No matter how fast we run, our head and our heart stay with us. 

So we have to turn our attention toward what’s going on in there. 

What it’s like in there. 

As I turn my attention to the inside of my own head and heart, right here, right now, as I write this, I’m aware of feeling…overwhelmingly sad. 

I’ve been particularly in touch with the feeing of regret lately. 

I’ve been particularly aware of my mistakes. 

My missteps. My misunderstandings— willful and otherwise. 

I’ve been particularly aware of how I’ve failed in certain ways to be who I “should” have been. 

It’s humiliating. And sad. And infuriating. 

Here’s the thing: I carry all that around in my head and heart right now. 

I can try to avoid it. I can try to duck and dodge it, and pretend it doesn’t exist, pretend I can outrun it, that maybe THIS will be the one time in my life that I’m successful at avoiding internal experience. 

But as Jules says in “Pulp Fiction,” “I like that…but that sh*t ain’t the truth.” 

The truth is, to quote “Infinite Jest” by David Foster Wallace, sometimes humans just need to sit in one place…and hurt. 

There’s another line in “Infinite Jest” that has always resonated with me: “Everything I’ve ever let go of has claw marks on it.” 

That’s me letting go of my fantasy that I can get away with not feeling what’s inside my head and heart.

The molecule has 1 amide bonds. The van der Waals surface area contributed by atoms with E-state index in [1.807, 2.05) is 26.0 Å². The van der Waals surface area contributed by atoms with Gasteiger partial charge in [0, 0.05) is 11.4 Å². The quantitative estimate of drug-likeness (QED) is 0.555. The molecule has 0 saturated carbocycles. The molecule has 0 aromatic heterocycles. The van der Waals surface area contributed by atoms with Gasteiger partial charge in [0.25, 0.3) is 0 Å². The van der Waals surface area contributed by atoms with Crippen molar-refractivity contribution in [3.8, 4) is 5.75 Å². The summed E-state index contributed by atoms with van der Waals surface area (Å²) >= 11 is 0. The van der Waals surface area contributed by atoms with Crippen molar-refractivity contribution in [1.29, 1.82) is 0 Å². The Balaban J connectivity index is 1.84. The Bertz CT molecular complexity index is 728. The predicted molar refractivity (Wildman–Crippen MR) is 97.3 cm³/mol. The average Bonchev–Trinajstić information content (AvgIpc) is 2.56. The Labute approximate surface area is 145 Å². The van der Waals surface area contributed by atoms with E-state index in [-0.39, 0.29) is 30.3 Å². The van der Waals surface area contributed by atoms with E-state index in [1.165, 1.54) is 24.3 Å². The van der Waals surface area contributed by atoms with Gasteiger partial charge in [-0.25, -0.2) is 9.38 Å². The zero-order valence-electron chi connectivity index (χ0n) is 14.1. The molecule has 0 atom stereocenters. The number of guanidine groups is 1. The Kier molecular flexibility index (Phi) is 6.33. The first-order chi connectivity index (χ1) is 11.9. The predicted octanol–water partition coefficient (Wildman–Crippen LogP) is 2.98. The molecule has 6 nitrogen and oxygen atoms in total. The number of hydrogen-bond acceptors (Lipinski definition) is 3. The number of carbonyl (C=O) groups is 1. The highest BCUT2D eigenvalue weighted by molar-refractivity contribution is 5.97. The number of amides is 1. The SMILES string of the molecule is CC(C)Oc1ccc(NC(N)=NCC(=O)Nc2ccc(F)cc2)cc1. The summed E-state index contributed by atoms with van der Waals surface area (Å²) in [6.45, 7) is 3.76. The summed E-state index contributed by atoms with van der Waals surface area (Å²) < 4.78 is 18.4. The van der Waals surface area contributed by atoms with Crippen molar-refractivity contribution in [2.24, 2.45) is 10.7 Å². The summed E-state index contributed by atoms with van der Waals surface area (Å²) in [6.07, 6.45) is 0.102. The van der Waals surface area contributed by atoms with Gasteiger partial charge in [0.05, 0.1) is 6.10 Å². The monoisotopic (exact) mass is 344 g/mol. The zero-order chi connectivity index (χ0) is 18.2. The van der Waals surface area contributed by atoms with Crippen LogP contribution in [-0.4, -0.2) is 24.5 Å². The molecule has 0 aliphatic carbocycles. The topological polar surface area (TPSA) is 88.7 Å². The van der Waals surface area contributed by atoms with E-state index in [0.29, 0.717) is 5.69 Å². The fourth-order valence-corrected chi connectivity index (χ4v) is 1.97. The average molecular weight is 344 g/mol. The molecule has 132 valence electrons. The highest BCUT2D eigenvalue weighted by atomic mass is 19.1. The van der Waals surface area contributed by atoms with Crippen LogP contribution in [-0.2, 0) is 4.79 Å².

The recovery win here is this: I will do it. 

I will hate it, I don’t WANT to do it, I resent having to do it. 

But I will do it. 

I will not abandon myself like I was abandoned once upon a time. 

I will not hate myself for the pain I’m experiencing. 

I will be exactly as sad for exactly as long as it takes to convince the kid I once was, and who I still carry around in my head and heart, that he is loved and he is safe. 

I am worth facing what’s inside. 

My life is worth saving and worth living. 

No matter what that voice in the back of my head is trying to whisper right now. 

Why do you take everything so PERSONALLY?!?

You bet complex trauma survivors tend to take things personally— but it’s not out of narcissism. 

We don’t think the world revolve around us. We don’t think we’re “special”— at least not in a positive sense. 

Complex trauma survivors tend to take things personally because we’ve often been told that bad things are our fault. 

I’m not talking about realistic, “we share responsibility for some aspects of our lives.”